Trinities: Historical Alternatives to “Father, Son and Holy Ghost”

| Past,Present

The concept of God as Father resonates well with many religious Jews and Christians. The all-male Trinity – Father, Son and Holy Ghost/Holy Spirit – is so ingrained for Christians that our faith without it seems somehow heretical or false. In recent years, however, the idea of God as Father, for many people whose human fathers were absent, abusive or inadequate, makes praying to “him” difficult or even impossible. The composition of the trinity as all-male just rubs salt in the wound.

It may be helpful to know, then, that an all-male trinity is fairly unusual historically, and contemplating other options may be liberating to many moderns.

Prehistoric Trinities

As Barbara G. Walker points out in the Woman’s Dictionary, the prehistoric goddess, found in Old Europe and elsewhere, “was the original trinity, for most of her oldest manifestations had three aspects: the classical Virgin, Mother, and Crone. All three were the same individual. . .” This goddess was revered for upwards of 100,000 years (Gimbutas, Civilization, 222).

In fact, there is a long history (in prehistory!) of trinities related to women and the goddess. As the late anthropologist Marija Gimbutas points out, the number three not only appears in artifacts going back at least to the Upper Paleolithic era (ca. 30,000-8,000 BCE) but also well into antiquity as Judaism, Christianity and Islam developed. The “tri-line” symbol – three parallel lines – “appears concurrently with fish, net, zigzag, snake or serpentine line, bi-line, and parallel line symbolism and in association with the image of the Goddess” (Language, 89). Gimbutas has categorized figurines, pottery, and other finds with these tri-line symbols from places as far afield as Thessaly, Turkey, Crete, Macedonia, Ukraine, Transylvania, Bulgaria, and Cyprus; all are associated in some way or another with the goddess.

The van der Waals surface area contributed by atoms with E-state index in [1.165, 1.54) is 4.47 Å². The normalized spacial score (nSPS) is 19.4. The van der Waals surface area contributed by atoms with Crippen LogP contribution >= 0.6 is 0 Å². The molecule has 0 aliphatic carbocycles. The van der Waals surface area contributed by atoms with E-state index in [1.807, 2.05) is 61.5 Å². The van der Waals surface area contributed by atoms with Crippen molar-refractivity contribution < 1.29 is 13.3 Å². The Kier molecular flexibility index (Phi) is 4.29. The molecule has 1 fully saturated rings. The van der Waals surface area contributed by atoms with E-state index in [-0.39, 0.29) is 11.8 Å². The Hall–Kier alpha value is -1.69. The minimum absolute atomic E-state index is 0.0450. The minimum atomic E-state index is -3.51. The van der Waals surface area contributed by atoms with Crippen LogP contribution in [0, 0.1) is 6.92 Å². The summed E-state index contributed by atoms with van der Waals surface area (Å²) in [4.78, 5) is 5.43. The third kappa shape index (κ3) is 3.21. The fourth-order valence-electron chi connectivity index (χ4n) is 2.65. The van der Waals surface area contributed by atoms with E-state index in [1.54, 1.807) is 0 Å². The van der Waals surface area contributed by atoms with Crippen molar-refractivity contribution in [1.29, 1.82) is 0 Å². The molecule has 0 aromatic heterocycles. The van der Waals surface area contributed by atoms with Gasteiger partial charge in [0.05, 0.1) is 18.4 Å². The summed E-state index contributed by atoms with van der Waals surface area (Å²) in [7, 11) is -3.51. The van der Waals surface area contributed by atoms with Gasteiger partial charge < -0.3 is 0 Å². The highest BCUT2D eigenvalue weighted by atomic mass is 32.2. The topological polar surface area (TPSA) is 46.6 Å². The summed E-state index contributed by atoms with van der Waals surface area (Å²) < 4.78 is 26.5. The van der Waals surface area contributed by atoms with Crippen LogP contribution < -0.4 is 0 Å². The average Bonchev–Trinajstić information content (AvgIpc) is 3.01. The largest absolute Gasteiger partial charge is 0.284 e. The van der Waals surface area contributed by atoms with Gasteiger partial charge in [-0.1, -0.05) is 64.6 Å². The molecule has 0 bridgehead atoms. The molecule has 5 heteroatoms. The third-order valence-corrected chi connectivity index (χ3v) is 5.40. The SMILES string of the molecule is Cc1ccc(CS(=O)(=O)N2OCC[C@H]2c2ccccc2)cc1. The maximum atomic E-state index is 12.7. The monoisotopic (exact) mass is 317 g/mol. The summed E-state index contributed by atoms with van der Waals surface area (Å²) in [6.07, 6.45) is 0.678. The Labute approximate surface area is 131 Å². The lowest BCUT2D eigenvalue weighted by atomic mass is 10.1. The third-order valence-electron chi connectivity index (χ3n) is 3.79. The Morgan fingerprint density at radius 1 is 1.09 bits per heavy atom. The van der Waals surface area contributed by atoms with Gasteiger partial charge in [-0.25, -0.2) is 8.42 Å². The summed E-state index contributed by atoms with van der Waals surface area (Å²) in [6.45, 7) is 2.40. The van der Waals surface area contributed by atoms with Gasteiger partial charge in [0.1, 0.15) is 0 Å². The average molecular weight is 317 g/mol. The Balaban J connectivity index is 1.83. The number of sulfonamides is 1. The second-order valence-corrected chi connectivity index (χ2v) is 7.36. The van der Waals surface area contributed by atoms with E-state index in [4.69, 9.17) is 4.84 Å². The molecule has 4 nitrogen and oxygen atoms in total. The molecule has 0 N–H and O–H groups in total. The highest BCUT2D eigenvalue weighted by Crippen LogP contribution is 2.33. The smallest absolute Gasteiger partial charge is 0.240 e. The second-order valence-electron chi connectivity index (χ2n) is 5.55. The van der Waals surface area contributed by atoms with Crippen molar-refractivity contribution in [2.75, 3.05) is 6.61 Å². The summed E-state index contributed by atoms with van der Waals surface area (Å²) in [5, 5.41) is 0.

Gimbutas surmises that the tri-line symbol symbolizes “a triple (or multiple) life substance of dynamic quality which flows from the body of the Bird Goddess, the Giver and Sustainer of Life.” This symbol carries down to the Greek Moirai or Fates, the Irish triple Brigit, and other figures in Germanic, Baltic, Slavic and Roman cultures.

Another trinity, also associated with women and the goddess, was the moon: waxing, full and waning, or left crescent, full moon, right crescent. The lunar cycle of 28 days paralleled a woman’s menstrual cycle, which enabled ancient peoples to view the natural and human cycles of life as female and thus revere the deity in female form. This all-powerful goddess was viewed as responsible for the whole of human and natural life: birth, death and rebirth (Gimbutas, 285). Again, archaeological evidence for the association between women, the lunar cycle, regeneration, nature, and life can be found widely throughout Europe in excavations dating back thousands of years.